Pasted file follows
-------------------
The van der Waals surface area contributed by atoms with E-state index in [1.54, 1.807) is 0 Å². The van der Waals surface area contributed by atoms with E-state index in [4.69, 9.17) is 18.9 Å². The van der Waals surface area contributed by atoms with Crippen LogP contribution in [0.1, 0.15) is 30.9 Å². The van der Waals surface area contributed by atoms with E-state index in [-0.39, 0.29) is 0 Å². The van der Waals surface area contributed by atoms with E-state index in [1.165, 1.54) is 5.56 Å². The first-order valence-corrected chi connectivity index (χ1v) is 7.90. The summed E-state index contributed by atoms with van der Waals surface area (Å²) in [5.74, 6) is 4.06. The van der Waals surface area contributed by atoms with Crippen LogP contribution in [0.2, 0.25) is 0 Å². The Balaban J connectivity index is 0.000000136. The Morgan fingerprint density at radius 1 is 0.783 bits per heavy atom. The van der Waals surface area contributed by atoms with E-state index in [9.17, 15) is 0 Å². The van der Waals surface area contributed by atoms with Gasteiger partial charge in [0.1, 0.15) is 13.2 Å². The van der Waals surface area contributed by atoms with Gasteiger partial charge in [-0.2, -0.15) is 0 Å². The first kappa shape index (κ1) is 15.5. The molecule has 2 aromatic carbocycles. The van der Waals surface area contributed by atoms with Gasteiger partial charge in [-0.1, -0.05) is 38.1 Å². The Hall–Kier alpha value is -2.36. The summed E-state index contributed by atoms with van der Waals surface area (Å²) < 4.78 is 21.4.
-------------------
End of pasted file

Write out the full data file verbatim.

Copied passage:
The van der Waals surface area contributed by atoms with E-state index in [1.54, 1.807) is 0 Å². The van der Waals surface area contributed by atoms with E-state index in [4.69, 9.17) is 18.9 Å². The van der Waals surface area contributed by atoms with Crippen LogP contribution in [0.1, 0.15) is 30.9 Å². The van der Waals surface area contributed by atoms with E-state index in [-0.39, 0.29) is 0 Å². The van der Waals surface area contributed by atoms with E-state index in [1.165, 1.54) is 5.56 Å². The first-order valence-corrected chi connectivity index (χ1v) is 7.90. The summed E-state index contributed by atoms with van der Waals surface area (Å²) in [5.74, 6) is 4.06. The van der Waals surface area contributed by atoms with Crippen LogP contribution in [0.2, 0.25) is 0 Å². The Balaban J connectivity index is 0.000000136. The Morgan fingerprint density at radius 1 is 0.783 bits per heavy atom. The van der Waals surface area contributed by atoms with E-state index in [9.17, 15) is 0 Å². The van der Waals surface area contributed by atoms with Gasteiger partial charge in [0.1, 0.15) is 13.2 Å². The van der Waals surface area contributed by atoms with Gasteiger partial charge in [-0.2, -0.15) is 0 Å². The first kappa shape index (κ1) is 15.5. The molecule has 2 aromatic carbocycles. The van der Waals surface area contributed by atoms with Gasteiger partial charge in [-0.1, -0.05) is 38.1 Å². The Hall–Kier alpha value is -2.36. The summed E-state index contributed by atoms with van der Waals surface area (Å²) < 4.78 is 21.4.